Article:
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Brief History of Herpetology in the Museum of Vertebrate Zoology, University of California, Berkeley, with a List of Type Specimens of Recent Amphibians and Reptiles

David A. Good, Javier A. Rodriguez-Robles, David B. Wake, et al.

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Naturwissenschaften, Medizin, Informatik, Technik / Naturwissenschaften allgemein

Beschreibung

The Museum of Vertebrate Zoology (MVZ), located on the campus of the University of California, Berkeley, is a leading center of herpetological research in the United States. This monograph offers a brief account of the principal figures associated with the collection and of the most important events in the history of herpetology in the MVZ during its first 93 years, and lists all type specimens of recent amphibians and nonavian reptiles in the collection.

Although the MVZ has existed since 1908, until 1945 there was no formal curator for the collection of amphibians and nonavian reptiles. Since that time Robert C. Stebbins, David B. Wake, Harry W. Greene, Javier A. Rodríguez-Robles (in an interim capacity), and Craig Moritz have served in that position.

The herpetological collection of the MVZ was begun on March 13, 1909, with a collection of approximately 430 specimens from southern California and as of December 31, 2001, contained 232,254 specimens. Taxonomically, the collection is strongest in salamanders, accounting for 99,176 specimens, followed by "lizards" (squamate reptiles other than snakes and amphisbaenians, 63,439), frogs (40,563), snakes (24,937), turtles (2,643), caecilians (979), amphisbaenians (451), crocodilians (63), and tuataras (3). Whereas the collection's emphasis historically has been on the western United States and on California in particular, representatives of taxa from many other parts of the world are present.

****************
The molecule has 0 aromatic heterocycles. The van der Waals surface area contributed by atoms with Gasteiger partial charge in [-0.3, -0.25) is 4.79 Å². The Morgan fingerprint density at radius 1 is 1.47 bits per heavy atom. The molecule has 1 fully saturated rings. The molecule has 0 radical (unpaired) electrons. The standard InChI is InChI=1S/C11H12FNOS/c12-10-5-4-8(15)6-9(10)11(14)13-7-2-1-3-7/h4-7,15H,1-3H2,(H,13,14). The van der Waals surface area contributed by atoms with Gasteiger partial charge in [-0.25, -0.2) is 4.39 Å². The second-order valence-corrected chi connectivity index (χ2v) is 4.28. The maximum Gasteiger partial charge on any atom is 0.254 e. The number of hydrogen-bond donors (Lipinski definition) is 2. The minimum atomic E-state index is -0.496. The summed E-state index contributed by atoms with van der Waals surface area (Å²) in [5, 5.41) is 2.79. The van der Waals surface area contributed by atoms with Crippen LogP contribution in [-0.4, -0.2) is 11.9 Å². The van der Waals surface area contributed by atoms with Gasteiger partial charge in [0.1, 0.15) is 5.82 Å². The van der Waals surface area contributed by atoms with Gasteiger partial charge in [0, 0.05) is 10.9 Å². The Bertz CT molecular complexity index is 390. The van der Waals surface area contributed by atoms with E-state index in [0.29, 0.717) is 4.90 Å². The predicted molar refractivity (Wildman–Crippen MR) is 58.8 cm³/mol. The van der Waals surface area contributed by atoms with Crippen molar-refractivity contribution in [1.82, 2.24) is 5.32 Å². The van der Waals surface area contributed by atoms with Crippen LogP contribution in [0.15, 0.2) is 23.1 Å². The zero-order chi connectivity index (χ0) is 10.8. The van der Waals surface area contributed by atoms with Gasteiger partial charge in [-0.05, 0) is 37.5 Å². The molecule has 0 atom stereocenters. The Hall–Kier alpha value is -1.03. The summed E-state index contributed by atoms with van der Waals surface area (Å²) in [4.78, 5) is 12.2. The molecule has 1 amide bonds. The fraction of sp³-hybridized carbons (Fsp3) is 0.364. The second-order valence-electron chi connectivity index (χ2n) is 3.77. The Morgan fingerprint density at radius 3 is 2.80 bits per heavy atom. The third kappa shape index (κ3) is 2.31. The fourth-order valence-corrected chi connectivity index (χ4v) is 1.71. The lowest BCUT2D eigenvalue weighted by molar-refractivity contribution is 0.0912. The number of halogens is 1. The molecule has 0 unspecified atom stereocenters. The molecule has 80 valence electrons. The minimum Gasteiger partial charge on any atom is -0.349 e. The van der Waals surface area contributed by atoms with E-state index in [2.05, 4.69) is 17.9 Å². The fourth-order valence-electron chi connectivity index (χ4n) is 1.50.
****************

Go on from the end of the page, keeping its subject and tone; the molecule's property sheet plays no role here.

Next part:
The 1,765 type specimens in the MVZ comprise 120 holotypes, three neotypes, three syntypes, and 1,639 paratopotypes and paratypes; 83 of the holotypes were originally described as full species. Of the 196 amphibian and nonavian reptilian taxa represented by type material, most were collected in México (63) and California (USA, 54).

The Appendix of the monograph presents a list of curators, graduate and undergraduate students, postdoctoral fellows, research associates, research assistants, curatorial associates, curatorial assistants, and visiting faculty who have conducted research on the biology of amphibians and reptiles while in residence in the Museum of Vertebrate Zoology as of December 31, 2001.

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snakes, crocodilians, museum, herpetological research, nonfiction, wild animals, biology, non avian reptiles, caecilians, lizards, amphibians, turtles, environment, tuataras, reference, reptiles, animals species, wildlife, amphisbaenians, mvz, species, scientific classification, museum vertebrate zoology, collection, genus, taxonomy, herpetological collection, western united states, life sciences, california, salamanders, frogs, herpetology, zoology, science, vertebrates